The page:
Treatment outcomes of multi-drug resistant tuberculosis and associated factors among patients at Iganga and Mbale treatment centres - Uganda: A retrospective cohort study

  • Anti-microbial resistance
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In 2018, the Ministry of Health Uganda, reported an increase in MDR-TB patients from 600 in 2015 to 1900 in 2016. The emergence of multi-drug resistant tuberculosis (MDR-TB) threatens the existing efforts to eliminate tuberculosis due to the complex treatment thereof. Whilst treatment of MDR-TB is available, MDR-TB treatment outcomes and associated factors have not been well established. We aimed to describe the treatment outcomes, determine the factors associated with unsuccessful treatment outcomes and explore facilitators and barriers of treatment success of MDR-TB patients in Iganga and Mbale treatment centres, Uganda.
We conducted a retrospective cohort analysis of data from medical records of MDR-TB patients at Iganga and Mbale treatment centres for the period June 2013 to May 2018. We complemented the data with qualitative interviews from selected health workers and former patients. The qualitative data were analysed using thematic analysis. We performed Modified Poisson regression and mortality risk differences to determine the associations between factors and the treatment outcomes of MDR-TB using Stata 13.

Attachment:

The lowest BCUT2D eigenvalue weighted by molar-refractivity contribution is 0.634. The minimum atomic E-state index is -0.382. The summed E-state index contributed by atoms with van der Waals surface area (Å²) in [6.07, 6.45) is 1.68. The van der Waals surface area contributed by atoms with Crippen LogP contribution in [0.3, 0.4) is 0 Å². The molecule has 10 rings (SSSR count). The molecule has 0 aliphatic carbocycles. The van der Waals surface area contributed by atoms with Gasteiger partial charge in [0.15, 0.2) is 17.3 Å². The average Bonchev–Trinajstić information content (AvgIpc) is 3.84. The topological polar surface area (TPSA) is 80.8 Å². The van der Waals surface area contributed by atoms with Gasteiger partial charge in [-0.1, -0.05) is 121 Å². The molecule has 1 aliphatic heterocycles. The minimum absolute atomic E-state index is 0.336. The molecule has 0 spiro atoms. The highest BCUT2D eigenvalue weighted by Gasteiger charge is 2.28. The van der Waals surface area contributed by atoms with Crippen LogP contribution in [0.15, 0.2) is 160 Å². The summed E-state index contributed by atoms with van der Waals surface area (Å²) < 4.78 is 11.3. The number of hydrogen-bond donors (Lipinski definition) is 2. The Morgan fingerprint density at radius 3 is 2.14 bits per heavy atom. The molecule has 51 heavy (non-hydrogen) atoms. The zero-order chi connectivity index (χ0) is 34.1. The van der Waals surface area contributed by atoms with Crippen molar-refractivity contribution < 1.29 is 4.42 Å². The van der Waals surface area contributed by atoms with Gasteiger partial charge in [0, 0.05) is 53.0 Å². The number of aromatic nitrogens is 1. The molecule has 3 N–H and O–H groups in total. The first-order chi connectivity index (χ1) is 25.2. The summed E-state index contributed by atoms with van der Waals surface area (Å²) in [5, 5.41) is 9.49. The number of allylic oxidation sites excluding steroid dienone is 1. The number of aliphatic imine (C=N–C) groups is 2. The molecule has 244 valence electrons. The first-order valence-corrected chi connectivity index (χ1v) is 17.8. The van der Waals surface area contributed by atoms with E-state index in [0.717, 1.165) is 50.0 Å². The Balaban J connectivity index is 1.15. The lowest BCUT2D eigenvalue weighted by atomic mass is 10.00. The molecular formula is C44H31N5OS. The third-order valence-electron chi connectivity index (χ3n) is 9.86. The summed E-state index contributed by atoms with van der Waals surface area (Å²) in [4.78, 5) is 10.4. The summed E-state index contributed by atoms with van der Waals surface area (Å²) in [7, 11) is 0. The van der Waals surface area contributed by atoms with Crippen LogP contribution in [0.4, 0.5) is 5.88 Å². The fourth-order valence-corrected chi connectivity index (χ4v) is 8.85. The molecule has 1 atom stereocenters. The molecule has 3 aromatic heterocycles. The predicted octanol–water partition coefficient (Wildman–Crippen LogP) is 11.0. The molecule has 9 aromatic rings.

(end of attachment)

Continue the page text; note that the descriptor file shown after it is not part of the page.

Of the 95 patients, 74 (77.9%) had successful outcomes (cured and treatment completed) and 21 (22.1%) had unsuccessful outcomes (died, lost to follow up and treatment failed). There were 62% males, 41% were between 30-44 years, 88% had history of tuberculosis treatment and 34% were HIV positive. Only HIV status was likely to be associated with unsuccessful outcomes at bivariate analysis CPR 3.35 (CI 1.4-8.09) and the mortality rate attributable to HIV infection was 60% for the five year period. Facilitators of treatment success included good communication and coordination mechanisms, availability of adherence enablers, self motivation and family support whereas barriers included delayed treatment initiation, alcohol consumption and stigma.
There was high treatment success of MDR-TB patients however the prevalence of unsuccessful outcomes particularly mortality was high and associated with HIV infection.
This indicates the need to emphasize and improve MDR-TB/HIV collaborative services in order to attain better treatment outcomes.

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